Poland's Walesa admits "mistake" but denies being communist informant

Former Polish president Lech Walesa Friday denied fresh claims that he was a communist-era informant, but admitted making a mistake.

"I did not collaborate with secret police, I never took money, but I did make one mistake," Walesa wrote on his social media profile, adding that he vowed not to reveal what mistake this was.

"There is a man, a perpetrator, who is still alive and can reveal the truth, I'm counting on that," Walesa said Friday from Venezuela.

Personnel records for Walesa and a letter of formal obligation to cooperate with intelligence services were found in the house of former Polish general Czeslaw Jan Kiszczak, who died in November, institute director Lukasz Kaminski told the Polish Press Agency on Thursday.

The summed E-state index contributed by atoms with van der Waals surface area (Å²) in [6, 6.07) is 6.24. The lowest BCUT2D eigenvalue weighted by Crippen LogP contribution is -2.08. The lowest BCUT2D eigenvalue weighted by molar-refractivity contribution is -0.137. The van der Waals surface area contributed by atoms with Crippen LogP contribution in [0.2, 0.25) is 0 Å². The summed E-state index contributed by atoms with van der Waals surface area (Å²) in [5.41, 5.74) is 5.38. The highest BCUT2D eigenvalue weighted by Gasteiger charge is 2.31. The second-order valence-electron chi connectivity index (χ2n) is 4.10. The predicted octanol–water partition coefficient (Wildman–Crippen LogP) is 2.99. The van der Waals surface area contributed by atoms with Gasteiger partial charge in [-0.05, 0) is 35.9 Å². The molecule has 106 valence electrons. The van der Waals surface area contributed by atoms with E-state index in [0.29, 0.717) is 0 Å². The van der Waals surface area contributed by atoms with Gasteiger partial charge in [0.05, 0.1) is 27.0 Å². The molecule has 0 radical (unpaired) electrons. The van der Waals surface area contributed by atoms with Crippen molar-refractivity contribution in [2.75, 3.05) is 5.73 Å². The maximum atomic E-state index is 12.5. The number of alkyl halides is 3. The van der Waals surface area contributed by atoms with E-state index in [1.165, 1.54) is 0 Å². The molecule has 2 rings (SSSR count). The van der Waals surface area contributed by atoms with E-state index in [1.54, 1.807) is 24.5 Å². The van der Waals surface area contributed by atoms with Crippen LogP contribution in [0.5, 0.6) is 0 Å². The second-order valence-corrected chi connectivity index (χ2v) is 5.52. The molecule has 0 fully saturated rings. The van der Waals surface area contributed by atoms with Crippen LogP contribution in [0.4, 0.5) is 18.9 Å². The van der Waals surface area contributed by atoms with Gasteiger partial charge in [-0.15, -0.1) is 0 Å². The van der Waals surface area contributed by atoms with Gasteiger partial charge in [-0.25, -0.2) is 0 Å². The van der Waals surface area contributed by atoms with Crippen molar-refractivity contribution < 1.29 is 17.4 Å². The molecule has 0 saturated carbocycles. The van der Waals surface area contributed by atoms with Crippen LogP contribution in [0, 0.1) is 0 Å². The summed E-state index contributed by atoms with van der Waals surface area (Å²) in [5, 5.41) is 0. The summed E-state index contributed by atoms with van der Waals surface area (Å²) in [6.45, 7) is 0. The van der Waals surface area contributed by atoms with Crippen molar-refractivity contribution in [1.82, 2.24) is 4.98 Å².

Kaminski confirmed that Walesa's signature was authentic.

He later told the news station TVN24 it could not be assumed that the contents of a genuine secret police document reflected the truth.

Walesa has for years denied speculation that he was an agent for the security establishment under the code name Bolek.

Walesa was previously the leader of the Soviet bloc's first independent trade union known as Solidarity, and was the first democratically elected president of Poland, from 1990 to 1995.

Last update: Fri, 19/02/2016 - 19:41

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